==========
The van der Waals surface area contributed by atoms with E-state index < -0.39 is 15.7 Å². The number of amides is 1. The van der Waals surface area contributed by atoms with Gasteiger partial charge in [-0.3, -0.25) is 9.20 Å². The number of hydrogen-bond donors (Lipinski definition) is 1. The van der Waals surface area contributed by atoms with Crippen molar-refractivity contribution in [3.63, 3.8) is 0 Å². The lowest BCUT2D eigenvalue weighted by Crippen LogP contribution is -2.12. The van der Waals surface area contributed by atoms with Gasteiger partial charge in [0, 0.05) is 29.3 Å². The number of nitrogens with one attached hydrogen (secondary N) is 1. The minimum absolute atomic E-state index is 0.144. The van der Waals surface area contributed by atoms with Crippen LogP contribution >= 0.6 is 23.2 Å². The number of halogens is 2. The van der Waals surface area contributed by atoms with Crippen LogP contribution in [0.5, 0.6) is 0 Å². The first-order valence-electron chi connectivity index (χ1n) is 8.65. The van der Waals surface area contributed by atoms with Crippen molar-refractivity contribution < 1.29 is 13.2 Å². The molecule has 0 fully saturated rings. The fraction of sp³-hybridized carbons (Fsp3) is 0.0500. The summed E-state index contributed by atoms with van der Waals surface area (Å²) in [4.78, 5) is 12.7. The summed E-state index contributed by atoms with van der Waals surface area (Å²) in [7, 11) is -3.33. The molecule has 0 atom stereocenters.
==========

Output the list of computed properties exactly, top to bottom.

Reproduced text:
The van der Waals surface area contributed by atoms with E-state index < -0.39 is 15.7 Å². The number of amides is 1. The van der Waals surface area contributed by atoms with Gasteiger partial charge in [-0.3, -0.25) is 9.20 Å². The number of hydrogen-bond donors (Lipinski definition) is 1. The van der Waals surface area contributed by atoms with Crippen molar-refractivity contribution in [3.63, 3.8) is 0 Å². The lowest BCUT2D eigenvalue weighted by Crippen LogP contribution is -2.12. The van der Waals surface area contributed by atoms with Gasteiger partial charge in [0, 0.05) is 29.3 Å². The number of nitrogens with one attached hydrogen (secondary N) is 1. The minimum absolute atomic E-state index is 0.144. The van der Waals surface area contributed by atoms with Crippen LogP contribution >= 0.6 is 23.2 Å². The number of halogens is 2. The van der Waals surface area contributed by atoms with Crippen LogP contribution in [0.5, 0.6) is 0 Å². The first-order valence-electron chi connectivity index (χ1n) is 8.65. The van der Waals surface area contributed by atoms with Crippen molar-refractivity contribution < 1.29 is 13.2 Å². The molecule has 0 fully saturated rings. The fraction of sp³-hybridized carbons (Fsp3) is 0.0500. The summed E-state index contributed by atoms with van der Waals surface area (Å²) in [4.78, 5) is 12.7. The summed E-state index contributed by atoms with van der Waals surface area (Å²) in [7, 11) is -3.33. The molecule has 0 atom stereocenters.